New COVID-19 cases and deaths in the UK have spiked to the highest level in months
ByKaren Graham
PublishedOctober 21, 2021
A sign stating that a face covering must be worn on Transport for London services and stations at Tower Hill station, City of London, London. (Image dated August 15, 2021). Source - sebastiandoe5, CC SA 2.0.
The U.K. again has one of the worst COVID rates in the world. Up 35 percent over the last two weeks, new cases are currently averaging more than 45,000 a day. They will soon surpass July’s initial Delta variant peak of about 47,000 daily cases, and there is no end in sight.
Additionally, on Tuesday, the UK Government announced a further 223 people had died within 28 days of testing positive for Covid-19,  the highest daily figure since early March, bringing the UK total to 138,852 deaths.
These latest figures come as ministers refuse to look at possibly another lockdown and experts call for an urgent acceleration in the booster vaccine program. Prime Minister Boris Johnson is also being told to reverse his relaxation of face mask rules in public places, according to The National.
Johnson’s government has strayed away from the path followed by many other European countries in controlling the virus. “We [must] learn to live with, rather than cower from, this virus,” Health Secretary Sajid Javid tweeted in July.
CNN is reporting that a number of countries on the continent have introduced vaccine passports, England halted its original plan to do so. Mask-wearing and social distancing and other measures are no longer required by law in Britain.
Boris Johnson has vowed to forge ahead with his post-Covid recovery plan to ‘build back better’ in areas from infrastructure to climate change – Copyright AFP PIUS UTOMI EKPEI
What is happening in the U.K.
The Guardian is reporting that hospitals in Britain are once again buckling under the strain of new admissions, while people are increasingly reporting catching Sars-CoV-2 for a second or even third time. And a new analysis also suggests that unvaccinated individuals should expect to be reinfected with Covid-19 every 16 months, on average.
One other problem the UK is facing is the poor rollout of booster shots and shots for children, with the National Health Service calling for the vaccination program to be extended to all schoolchildren, including two doses for teenagers.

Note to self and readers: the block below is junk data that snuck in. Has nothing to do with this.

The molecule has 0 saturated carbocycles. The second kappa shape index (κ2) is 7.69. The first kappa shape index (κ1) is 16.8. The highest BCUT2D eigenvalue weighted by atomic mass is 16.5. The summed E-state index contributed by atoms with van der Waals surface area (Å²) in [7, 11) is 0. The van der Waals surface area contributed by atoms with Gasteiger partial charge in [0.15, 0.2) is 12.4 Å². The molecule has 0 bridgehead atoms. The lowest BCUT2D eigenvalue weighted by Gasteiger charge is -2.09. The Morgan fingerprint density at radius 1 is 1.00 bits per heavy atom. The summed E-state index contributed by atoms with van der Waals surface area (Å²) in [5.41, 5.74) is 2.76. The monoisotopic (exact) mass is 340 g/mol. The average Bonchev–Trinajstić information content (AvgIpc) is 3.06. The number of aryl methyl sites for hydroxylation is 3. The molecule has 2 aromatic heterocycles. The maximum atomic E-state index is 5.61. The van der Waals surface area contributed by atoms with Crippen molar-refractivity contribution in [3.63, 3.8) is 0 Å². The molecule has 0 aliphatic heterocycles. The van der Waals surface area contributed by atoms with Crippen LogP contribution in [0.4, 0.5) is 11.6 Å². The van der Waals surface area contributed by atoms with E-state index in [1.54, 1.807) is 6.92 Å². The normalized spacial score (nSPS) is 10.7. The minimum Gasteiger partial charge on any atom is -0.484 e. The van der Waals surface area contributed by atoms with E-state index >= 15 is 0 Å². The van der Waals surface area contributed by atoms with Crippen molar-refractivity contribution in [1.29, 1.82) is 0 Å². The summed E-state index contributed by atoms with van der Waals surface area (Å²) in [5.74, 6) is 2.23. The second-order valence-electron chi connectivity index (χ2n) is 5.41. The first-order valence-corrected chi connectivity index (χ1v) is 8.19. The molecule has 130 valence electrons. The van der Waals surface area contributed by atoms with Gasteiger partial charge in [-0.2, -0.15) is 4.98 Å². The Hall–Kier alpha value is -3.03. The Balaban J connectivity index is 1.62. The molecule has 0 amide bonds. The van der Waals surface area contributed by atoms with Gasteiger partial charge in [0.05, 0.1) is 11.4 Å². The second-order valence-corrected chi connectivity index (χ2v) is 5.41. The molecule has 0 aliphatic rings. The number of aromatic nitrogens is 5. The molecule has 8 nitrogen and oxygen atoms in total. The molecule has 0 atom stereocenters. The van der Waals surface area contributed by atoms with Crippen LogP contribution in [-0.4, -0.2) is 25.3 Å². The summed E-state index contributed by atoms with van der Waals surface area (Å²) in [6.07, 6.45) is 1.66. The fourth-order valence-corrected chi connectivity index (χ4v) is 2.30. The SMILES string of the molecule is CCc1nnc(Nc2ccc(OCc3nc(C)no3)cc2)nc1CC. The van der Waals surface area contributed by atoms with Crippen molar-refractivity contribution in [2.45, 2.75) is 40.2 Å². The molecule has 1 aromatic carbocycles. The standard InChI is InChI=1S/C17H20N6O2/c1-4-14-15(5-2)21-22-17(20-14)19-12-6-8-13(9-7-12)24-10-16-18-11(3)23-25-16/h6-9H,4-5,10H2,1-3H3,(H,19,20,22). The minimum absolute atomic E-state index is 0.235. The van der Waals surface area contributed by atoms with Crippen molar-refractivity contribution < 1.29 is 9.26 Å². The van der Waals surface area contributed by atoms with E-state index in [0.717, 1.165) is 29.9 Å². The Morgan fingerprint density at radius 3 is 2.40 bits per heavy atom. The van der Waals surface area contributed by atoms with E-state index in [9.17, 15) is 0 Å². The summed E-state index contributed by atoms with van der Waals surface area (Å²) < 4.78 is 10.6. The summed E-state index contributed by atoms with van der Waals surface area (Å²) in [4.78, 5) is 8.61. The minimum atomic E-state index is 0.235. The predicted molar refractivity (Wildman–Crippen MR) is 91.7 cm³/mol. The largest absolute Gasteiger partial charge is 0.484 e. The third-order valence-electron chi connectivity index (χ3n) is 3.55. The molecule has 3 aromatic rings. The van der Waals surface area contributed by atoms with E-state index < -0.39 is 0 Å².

“If you’ve got high-level prevalence, and frequent exposure to the virus, as you have in schools, you are going to see more and more people getting reinfected despite having been double vaccinated,” said Stephen Griffin, associate professor of virology at the University of Leeds.
Data from the UK’s Office of National Statistics (ONS) published on 6 October says that among 20,262 Britons who tested positive for Covid-19 between July 2020 and September 2021, there were 296 reinfections – defined as a new positive test 120 days or more after an initial first positive test – with an average (median) time of 203 days between positive tests.
This next bit of data is surprising: However, the reinfection risk appears to have been higher since May 2021 when Delta took over as the predominant variant. Further data from the US, where various states have now started tracking and reporting on reinfection rates, supports the idea there is a substantially higher risk of re-infection with the Delta variant.
The US Centers for Disease Control and Prevention (CDC) defines reinfection as a lab-confirmed case of Covid-19 occurring 90 days or more after a previously lab-confirmed case.
Professor Neil Ferguson, from Imperial College London, and a leading member of the Scientific Advisory Group for Emergencies (Sage), said, “people need to be aware that we have currently higher levels of infection in the community than we’ve almost ever had during the pandemic”, amid suggestions that people have “gone back to normal.”
Many experts blame the lack of momentum in the UK’s vaccination drive on months’ worth of positive reassurances from Johnson’s government. The official message from the government has been positive, suggesting people were out of danger and that the pandemic is essentially over.
In this article:
boris johnson
Rising cases and deaths
united kingdom
vaccine rollout
Karen Graham
Karen Graham is Digital Journal's Editor-at-Large for environmental news. Karen's view of what is happening in our world is colored by her love of history and how the past influences events taking place today. Her belief in man's part in the care of the planet and our environment has led her to focus on the need for action in dealing with climate change. It was said by Geoffrey C. Ward, "Journalism is merely history's first draft." Everyone who writes about what is happening today is indeed, writing a small part of our history.
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